Dubois was dead, Noelle critically wounded and not expected to survive. Ironically, it had been Tod Ellis who had shot them. During the ensuing scuffle after Noelle had shot Rachel, Ellis had pulled free and grabbed a rifle. His motives were murky. Perhaps he had wanted to get rid of Dubois so no one would know the extent to which Ellis had helped him; perhaps, in the end, he hadn’t been able to stomach what he’d done. Or perhaps it had been because of Rachel. Sabin could identify with that last reason; he could gladly have killed Dubois and that treacherous bitch with his bare hands for what they’d done to Rachel.

  Honey Mayfield had been fetched to take care of Joe, and she thought he would make it. Rachel would need something, someone to hold on to, even if it was just a dog. Her house had been so badly damaged that it would take weeks to restore it; her pets had been shot, her life turned upside down, she herself wounded, and the man she loved was the cause of it all. Cold, piercing agony filled his chest. He’d nearly cost her her life, when he would have died himself rather than have her suffer this. He’d known the danger, yet he’d stayed, unable to tear himself away from her. This once he’d let his heart overrule his mind, and it had almost killed her. Never again. God in heaven, never again.

  He would stay only until she was out of surgery and he knew she would be all right; there was no way he could leave until he knew, until he’d seen her again and touched her. But then he and Grant would have to leave. The situation was critical; he had to get to Washington before the news of this leaked back and the traitor, or traitors, could cover their tracks.

  “Jane,” he said quietly, not turning around. “Will you stay?”

  “Of course,” she responded without hesitation. “You know you didn’t have to ask.”

  It had been all he could do to get the local authorities to cooperate; if it hadn’t been for one of the deputies, a man named Phelps, who knew Rachel, the whole thing would have blown sky-high. But Phelps had known what to do, and he’d done some long, hard talking to get the lid put on this. Rafferty had guaranteed the silence of his men, and Kell doubted that there was a one of them who would dare cross Rafferty.

  The surgeon entered the waiting room, his lined face tired. “Mr. Jones?”

  Kell had identified himself as Rachel’s husband and signed the release forms for her to be treated to speed things up. Legality be damned. Every minute had meant the loss of more blood for her. He straightened away from the wall, his entire body taut. “Yes?”

  “Your wife is doing fine. She’s in recovery now. The bullet nicked her right kidney. She lost a lot of blood, but we got some back in her, and her condition is stabilizing. I had doubts about saving the kidney, but there was less damage than I’d anticipated. Barring complications, I don’t see any reason she won’t be home in about a week.”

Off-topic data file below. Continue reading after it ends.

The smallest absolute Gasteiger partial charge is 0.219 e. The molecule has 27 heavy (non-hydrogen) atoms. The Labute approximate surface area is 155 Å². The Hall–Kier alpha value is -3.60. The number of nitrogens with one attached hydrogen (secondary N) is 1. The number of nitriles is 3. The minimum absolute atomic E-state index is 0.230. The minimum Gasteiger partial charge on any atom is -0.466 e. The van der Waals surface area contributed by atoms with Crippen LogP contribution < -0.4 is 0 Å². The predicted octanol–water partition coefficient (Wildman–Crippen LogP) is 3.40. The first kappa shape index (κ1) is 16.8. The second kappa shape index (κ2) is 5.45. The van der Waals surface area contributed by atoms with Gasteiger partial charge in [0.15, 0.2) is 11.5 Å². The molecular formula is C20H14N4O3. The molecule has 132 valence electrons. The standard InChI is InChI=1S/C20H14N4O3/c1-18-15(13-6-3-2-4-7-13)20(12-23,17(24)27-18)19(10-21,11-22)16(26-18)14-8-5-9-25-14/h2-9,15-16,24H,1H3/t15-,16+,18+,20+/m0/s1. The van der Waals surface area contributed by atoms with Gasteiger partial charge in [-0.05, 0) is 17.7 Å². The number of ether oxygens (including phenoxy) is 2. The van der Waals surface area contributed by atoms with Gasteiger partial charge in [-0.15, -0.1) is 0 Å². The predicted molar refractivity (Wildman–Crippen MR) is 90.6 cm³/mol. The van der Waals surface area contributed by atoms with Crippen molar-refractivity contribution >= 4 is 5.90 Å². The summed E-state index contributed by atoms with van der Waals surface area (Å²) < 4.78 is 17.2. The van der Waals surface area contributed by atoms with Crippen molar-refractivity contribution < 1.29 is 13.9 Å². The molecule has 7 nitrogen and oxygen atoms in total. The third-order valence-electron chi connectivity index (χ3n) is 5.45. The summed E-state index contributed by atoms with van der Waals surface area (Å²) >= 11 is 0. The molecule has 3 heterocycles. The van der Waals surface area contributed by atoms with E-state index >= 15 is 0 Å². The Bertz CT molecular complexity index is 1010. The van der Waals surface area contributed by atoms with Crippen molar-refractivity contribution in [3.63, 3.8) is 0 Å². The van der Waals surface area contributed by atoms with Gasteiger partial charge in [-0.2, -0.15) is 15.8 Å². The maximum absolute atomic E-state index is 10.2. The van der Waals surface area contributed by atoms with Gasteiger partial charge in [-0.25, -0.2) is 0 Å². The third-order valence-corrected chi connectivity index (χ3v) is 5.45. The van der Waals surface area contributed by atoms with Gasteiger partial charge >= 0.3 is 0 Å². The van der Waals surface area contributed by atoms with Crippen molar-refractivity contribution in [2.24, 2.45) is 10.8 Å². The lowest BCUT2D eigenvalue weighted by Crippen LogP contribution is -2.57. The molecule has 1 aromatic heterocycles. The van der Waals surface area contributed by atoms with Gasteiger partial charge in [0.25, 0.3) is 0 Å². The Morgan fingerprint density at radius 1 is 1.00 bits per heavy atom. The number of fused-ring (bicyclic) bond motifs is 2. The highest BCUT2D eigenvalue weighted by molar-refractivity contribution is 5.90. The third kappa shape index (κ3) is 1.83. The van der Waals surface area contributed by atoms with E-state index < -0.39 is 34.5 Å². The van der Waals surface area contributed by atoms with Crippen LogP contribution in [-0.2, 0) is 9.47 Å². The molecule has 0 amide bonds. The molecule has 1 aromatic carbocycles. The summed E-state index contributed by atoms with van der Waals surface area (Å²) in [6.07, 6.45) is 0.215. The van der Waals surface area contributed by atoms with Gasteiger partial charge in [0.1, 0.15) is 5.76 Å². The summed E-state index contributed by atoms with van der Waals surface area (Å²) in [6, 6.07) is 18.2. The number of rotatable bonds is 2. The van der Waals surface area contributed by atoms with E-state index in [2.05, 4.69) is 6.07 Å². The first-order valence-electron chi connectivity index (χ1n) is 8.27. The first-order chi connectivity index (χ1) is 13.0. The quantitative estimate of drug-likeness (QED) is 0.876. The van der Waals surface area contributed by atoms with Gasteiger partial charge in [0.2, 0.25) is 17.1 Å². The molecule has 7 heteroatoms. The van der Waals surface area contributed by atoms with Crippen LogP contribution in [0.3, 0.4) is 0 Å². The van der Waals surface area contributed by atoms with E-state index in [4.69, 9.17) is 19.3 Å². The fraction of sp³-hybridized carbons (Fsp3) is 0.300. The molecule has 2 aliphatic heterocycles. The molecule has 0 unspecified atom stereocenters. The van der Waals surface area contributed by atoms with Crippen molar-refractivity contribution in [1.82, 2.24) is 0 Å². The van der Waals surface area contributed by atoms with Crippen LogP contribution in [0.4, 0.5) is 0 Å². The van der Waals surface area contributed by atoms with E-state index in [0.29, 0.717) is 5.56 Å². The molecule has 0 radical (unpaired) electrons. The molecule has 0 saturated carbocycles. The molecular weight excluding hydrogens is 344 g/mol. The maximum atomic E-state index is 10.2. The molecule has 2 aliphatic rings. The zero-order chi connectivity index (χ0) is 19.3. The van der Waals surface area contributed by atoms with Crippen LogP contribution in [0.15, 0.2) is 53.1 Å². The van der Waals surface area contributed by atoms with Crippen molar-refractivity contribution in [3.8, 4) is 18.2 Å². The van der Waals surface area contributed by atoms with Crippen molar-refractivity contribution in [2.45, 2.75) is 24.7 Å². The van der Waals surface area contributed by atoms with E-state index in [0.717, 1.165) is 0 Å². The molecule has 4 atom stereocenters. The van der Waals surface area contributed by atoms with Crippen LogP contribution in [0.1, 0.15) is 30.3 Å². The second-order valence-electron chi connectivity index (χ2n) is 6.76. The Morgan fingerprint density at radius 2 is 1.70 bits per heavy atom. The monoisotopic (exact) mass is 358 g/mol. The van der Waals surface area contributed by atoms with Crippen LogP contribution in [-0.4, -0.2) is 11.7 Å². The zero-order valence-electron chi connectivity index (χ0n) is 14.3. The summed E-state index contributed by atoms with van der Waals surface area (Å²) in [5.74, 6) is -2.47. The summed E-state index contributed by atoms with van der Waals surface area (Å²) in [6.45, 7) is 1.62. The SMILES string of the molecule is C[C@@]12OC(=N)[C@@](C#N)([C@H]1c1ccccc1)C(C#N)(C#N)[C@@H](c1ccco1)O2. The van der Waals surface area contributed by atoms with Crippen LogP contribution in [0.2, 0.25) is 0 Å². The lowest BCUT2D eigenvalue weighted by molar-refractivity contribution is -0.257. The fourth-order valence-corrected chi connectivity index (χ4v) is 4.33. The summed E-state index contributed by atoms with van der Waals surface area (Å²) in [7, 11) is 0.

The relief was so great that all h
e could do was croak, “When can I see her?”

  “Probably in about an hour. I’m going to keep her in ICU overnight, but it’s just precautionary. I don’t think that kidney’s going to start bleeding again, but if it does, I want her there. I’ll have a nurse come for you when they get her moved.”

  Kell nodded and shook the doctor’s hand; then he stood rigidly, unable to relax even now. Jane came to stand beside him, slipping her hand into his bigger one and squeezing it comfortingly. “Don’t tear yourself apart over this.”

  “It was my fault.”

  “Really? When were you put in charge of the world? I must have missed the headlines.”

  He sighed wearily. “Not now.”

  “Why not now? If you don’t snap out of this you’re not going to be in any shape to do what needs doing.”

  She was right, of course. Jane might not get where she was going by the same route the rest of the world would take, but in the end she was usually right on the money.

  When at last they let him see Rachel, he was braced for the shock; he’d seen too many wounded people not to know that the paraphernalia of hospitals often made it seem worse. He knew about the machines that would be hooked up to her, monitoring her vital signs, and he knew there would be tubes running into her body. But nothing could have prepared him for the blow of walking into the room—and then she opened her eyes and looked at him.

  Incredibly, a weak smile spread over her bloodless lips, and she tried to hold out her hand to him, but her arm was anchored to the bed with tape, while an IV needle fed a clear liquid into her vein. For a moment Kell was frozen in place, and his eyes closed on the burning sensation that filled them. It was almost more than he could do to walk around the bed and lift her other hand to his cheek.

  “It…isn’t that bad,” she managed, her voice almost soundless. “I heard…the doctor…say so.”

  God, she was trying to reassure him! He choked, rubbing her hand against his temple. He’d have given his own life to have spared her this, and he was the cause of it.